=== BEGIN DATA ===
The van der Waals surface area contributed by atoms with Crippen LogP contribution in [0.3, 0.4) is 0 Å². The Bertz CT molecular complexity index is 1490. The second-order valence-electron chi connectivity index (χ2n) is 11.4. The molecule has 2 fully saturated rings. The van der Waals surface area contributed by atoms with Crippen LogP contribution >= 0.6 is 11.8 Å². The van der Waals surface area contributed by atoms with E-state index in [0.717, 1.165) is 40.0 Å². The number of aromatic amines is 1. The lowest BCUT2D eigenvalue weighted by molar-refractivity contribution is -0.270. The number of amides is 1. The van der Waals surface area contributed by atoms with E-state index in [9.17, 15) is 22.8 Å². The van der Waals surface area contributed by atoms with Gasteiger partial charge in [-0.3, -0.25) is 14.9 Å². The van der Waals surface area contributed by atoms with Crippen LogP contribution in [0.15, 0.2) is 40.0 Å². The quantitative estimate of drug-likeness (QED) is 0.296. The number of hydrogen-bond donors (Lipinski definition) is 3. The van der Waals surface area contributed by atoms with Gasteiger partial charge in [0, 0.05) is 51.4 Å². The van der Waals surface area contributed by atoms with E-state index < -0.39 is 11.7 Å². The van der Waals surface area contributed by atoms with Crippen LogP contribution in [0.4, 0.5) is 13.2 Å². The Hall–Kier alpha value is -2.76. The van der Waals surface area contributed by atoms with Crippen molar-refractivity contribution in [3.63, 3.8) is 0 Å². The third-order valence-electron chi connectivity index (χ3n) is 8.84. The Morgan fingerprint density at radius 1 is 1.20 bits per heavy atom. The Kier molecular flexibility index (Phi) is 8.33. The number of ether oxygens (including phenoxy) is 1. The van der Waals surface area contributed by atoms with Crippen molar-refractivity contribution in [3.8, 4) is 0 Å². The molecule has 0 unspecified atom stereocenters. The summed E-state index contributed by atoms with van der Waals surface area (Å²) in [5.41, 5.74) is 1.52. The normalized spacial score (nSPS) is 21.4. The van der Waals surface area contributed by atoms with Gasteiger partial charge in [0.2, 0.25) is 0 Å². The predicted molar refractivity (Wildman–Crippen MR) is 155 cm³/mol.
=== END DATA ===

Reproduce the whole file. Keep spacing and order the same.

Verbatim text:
The van der Waals surface area contributed by atoms with Crippen LogP contribution in [0.3, 0.4) is 0 Å². The Bertz CT molecular complexity index is 1490. The second-order valence-electron chi connectivity index (χ2n) is 11.4. The molecule has 2 fully saturated rings. The van der Waals surface area contributed by atoms with Crippen LogP contribution >= 0.6 is 11.8 Å². The van der Waals surface area contributed by atoms with E-state index in [0.717, 1.165) is 40.0 Å². The number of aromatic amines is 1. The lowest BCUT2D eigenvalue weighted by molar-refractivity contribution is -0.270. The number of amides is 1. The van der Waals surface area contributed by atoms with E-state index in [9.17, 15) is 22.8 Å². The van der Waals surface area contributed by atoms with Gasteiger partial charge in [-0.3, -0.25) is 14.9 Å². The van der Waals surface area contributed by atoms with Crippen LogP contribution in [0.15, 0.2) is 40.0 Å². The quantitative estimate of drug-likeness (QED) is 0.296. The number of hydrogen-bond donors (Lipinski definition) is 3. The van der Waals surface area contributed by atoms with Gasteiger partial charge in [0, 0.05) is 51.4 Å². The van der Waals surface area contributed by atoms with E-state index < -0.39 is 11.7 Å². The van der Waals surface area contributed by atoms with Crippen LogP contribution in [0.4, 0.5) is 13.2 Å². The Hall–Kier alpha value is -2.76. The van der Waals surface area contributed by atoms with Crippen molar-refractivity contribution in [3.63, 3.8) is 0 Å². The third-order valence-electron chi connectivity index (χ3n) is 8.84. The Morgan fingerprint density at radius 1 is 1.20 bits per heavy atom. The Kier molecular flexibility index (Phi) is 8.33. The number of ether oxygens (including phenoxy) is 1. The van der Waals surface area contributed by atoms with Crippen molar-refractivity contribution in [3.8, 4) is 0 Å². The molecule has 0 unspecified atom stereocenters. The summed E-state index contributed by atoms with van der Waals surface area (Å²) in [5.41, 5.74) is 1.52. The normalized spacial score (nSPS) is 21.4. The van der Waals surface area contributed by atoms with Gasteiger partial charge in [0.2, 0.25) is 0 Å². The predicted molar refractivity (Wildman–Crippen MR) is 155 cm³/mol.